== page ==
Nutrient cycling can be a major benefit of cover crops. Understanding it is essential as you take credit for nutrients from cover crop residues.
What is nutrient cycling? At its most basic, it’s the decomposition of plant biomass after it dies. Decomposition is a biological process — don’t let anyone convince you otherwise. Decomposing organisms start to consume plant materials and assimilate nutrients from plant biomass into themselves. Spiders and other macrofauna play a role by shredding plant residues into smaller pieces, making them easier for decomposing fungi and bacteria to consume.
What exactly is the fate of those nutrients as they travel from dead plant residues to decomposer to the soil to be taken up by the next crop? Let’s turn to Shalamar Armstrong, a professor of agronomy at Purdue University who focuses on soil conservation and management, for answers. His most recent research project followed nitrogen through the system from cover crop to decomposition to uptake by the cash crop. He used a process called nitrogen-15 tracing. N-15 is involved in the same chemical processes as “regular” nitrogen, but has a slightly heavier molecular weight, allowing it to be isolated and measured.
What research says
The research showed that nitrogen is released from cover crop biomass, but there is not a 1-to-1 ratio of N release to N recovery by the next growing crop. Microbes in the soil ecosystem use much of that nitrogen before they release it.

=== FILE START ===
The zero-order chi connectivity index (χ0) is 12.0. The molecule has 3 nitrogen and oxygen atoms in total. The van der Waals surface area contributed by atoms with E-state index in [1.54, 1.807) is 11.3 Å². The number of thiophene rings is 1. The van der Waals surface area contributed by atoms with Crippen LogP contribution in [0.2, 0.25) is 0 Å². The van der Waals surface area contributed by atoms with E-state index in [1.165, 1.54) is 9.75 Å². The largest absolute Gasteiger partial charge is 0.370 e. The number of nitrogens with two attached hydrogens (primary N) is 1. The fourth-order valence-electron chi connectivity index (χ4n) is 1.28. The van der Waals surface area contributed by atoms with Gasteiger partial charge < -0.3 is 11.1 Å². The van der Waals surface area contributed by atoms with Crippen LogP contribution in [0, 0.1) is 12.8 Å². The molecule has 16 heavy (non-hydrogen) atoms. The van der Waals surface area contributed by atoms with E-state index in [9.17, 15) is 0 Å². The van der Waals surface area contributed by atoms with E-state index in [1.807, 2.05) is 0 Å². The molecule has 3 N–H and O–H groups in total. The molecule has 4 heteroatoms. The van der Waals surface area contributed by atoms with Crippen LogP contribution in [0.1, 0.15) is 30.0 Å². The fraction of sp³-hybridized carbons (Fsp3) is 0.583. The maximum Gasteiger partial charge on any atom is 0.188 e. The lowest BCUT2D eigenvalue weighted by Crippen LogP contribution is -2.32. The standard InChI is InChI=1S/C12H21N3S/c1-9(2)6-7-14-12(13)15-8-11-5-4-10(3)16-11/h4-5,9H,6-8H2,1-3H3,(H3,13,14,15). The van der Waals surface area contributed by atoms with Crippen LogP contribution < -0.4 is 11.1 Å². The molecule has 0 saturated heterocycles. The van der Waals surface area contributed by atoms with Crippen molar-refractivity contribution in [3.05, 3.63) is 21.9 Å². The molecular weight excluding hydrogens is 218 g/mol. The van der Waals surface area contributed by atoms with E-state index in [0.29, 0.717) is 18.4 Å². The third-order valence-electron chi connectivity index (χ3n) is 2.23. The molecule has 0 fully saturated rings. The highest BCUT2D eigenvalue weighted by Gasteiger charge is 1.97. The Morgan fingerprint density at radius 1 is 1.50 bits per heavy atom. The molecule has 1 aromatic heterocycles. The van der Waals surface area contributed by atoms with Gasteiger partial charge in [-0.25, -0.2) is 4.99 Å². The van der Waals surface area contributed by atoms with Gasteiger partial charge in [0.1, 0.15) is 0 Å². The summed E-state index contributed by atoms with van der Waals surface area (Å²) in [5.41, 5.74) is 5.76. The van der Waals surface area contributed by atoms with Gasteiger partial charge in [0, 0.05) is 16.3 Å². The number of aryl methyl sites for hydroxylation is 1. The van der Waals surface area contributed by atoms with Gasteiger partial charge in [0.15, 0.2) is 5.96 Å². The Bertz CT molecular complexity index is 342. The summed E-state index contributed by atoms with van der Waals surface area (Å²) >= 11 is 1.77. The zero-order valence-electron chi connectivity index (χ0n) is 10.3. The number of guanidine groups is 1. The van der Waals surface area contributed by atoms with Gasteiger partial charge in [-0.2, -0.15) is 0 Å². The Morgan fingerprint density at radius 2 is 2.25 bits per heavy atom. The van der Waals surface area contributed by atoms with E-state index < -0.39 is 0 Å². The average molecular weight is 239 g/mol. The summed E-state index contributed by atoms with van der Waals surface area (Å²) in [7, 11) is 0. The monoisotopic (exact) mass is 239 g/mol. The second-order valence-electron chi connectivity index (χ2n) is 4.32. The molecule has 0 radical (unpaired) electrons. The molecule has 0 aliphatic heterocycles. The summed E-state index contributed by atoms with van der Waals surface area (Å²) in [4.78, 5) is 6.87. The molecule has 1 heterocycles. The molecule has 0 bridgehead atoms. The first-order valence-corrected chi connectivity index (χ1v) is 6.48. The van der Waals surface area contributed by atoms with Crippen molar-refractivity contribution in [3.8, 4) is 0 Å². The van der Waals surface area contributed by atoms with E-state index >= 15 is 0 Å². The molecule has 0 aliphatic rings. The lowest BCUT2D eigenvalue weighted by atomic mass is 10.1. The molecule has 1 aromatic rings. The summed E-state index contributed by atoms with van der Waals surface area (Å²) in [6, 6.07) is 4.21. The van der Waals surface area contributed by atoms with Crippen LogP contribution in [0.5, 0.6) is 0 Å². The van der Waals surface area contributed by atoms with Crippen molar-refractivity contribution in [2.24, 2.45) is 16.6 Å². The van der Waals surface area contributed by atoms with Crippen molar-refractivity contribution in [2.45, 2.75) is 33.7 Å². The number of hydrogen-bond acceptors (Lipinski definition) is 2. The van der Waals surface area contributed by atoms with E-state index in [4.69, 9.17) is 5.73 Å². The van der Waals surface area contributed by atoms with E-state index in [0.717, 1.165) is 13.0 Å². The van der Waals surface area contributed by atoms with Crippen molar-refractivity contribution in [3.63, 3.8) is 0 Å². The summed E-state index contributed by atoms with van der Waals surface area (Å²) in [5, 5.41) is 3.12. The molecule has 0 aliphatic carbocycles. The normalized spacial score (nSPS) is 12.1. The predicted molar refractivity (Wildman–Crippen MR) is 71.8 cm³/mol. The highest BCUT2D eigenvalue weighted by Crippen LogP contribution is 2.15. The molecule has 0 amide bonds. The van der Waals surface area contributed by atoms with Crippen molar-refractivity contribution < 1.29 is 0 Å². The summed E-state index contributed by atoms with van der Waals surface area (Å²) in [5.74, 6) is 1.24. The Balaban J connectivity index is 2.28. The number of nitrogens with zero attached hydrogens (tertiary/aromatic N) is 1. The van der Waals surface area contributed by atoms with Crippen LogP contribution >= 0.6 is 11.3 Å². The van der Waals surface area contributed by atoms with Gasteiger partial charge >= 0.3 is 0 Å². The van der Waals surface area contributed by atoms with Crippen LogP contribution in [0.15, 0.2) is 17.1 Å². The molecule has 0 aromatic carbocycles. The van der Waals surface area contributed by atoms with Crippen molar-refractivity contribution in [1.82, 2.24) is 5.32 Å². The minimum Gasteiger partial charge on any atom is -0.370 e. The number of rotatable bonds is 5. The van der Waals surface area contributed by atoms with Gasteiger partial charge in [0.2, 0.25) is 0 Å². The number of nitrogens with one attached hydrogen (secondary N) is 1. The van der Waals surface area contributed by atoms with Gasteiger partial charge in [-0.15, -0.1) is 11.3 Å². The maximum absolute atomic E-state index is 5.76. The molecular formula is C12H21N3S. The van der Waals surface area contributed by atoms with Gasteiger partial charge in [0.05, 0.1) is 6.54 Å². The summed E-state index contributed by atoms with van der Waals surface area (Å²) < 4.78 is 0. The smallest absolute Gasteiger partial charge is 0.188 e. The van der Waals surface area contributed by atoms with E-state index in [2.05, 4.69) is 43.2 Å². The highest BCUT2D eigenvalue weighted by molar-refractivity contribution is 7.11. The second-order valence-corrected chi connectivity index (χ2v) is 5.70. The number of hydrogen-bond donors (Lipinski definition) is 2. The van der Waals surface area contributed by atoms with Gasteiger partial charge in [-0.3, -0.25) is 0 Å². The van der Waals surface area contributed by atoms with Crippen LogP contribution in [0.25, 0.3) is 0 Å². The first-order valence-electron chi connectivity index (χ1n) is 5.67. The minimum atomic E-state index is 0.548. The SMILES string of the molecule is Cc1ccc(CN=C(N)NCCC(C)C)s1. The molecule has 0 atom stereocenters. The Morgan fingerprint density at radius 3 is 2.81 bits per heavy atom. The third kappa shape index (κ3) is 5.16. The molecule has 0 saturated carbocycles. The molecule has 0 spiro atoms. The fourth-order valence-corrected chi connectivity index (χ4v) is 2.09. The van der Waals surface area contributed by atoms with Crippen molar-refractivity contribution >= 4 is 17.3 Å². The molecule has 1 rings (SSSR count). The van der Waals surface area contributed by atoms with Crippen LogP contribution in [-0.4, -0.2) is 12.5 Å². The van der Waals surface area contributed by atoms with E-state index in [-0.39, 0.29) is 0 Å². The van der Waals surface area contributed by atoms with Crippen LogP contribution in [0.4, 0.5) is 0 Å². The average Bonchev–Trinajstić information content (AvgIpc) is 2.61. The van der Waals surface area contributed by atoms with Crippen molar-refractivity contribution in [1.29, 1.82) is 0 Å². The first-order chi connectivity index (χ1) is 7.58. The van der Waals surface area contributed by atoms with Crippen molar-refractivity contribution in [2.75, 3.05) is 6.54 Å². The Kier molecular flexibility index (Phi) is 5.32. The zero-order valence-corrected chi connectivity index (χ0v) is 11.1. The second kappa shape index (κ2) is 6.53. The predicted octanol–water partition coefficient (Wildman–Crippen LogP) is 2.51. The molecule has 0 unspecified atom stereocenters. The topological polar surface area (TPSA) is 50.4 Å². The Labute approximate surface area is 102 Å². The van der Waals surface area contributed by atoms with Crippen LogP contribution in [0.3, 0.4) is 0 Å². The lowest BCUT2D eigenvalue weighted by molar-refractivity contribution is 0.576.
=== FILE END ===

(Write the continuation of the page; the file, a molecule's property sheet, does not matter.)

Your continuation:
The most popular cover crop, cereal rye, releases nitrogen during decomposition, but only about 10% of that nitrogen is recovered by the cash crop that first year. The rest is used by soil biology to build soil organic matter.
Overwintering legume cover crops like balansa clover or crimson clover release more nitrogen during decomposition. More of it is recovered by the growing crop.
Management is critical to better handle variables in a soil health system. A key variable with cover crops before corn is the carbon-to-nitrogen ratio. The lower the C-to-N ratio of the cover crop, the quicker that nitrogen and other nutrients are recovered by the growing crop. The process moves slower when the C-to-N ratio is higher.
Manage nitrogen synergy
Armstrong suggests these rules of thumb to help farmers better manage nitrogen synergy in their system:
- Use an overwintering legume cover crop before corn.
- Use cereal rye as a cover crop before soybeans.
- Recognize that termination timing is critical.
If you can terminate overwintering legumes one to two weeks before planting, it starts the decomposition process. You’re likely to get more of that nitrogen into the cash crop. If you plant cereal rye before corn, be aware of the C-to-N ratio. Terminate it in the vegetative stage.
If you do plant corn after cereal rye, you may get other benefits, even if you don’t get much help from nitrogen. This includes weed suppression and better moisture retention during kernel fill.
As you use cover crops to build soil health, efficiencies such as nutrient use and water use will improve over time. These changes don’t happen immediately. Hopefully, now you have a better idea of how much nitrogen a growing corn crop can recover from a decomposing cover crop.
McLain is a soil health specialist with the Natural Resources Conservation Service.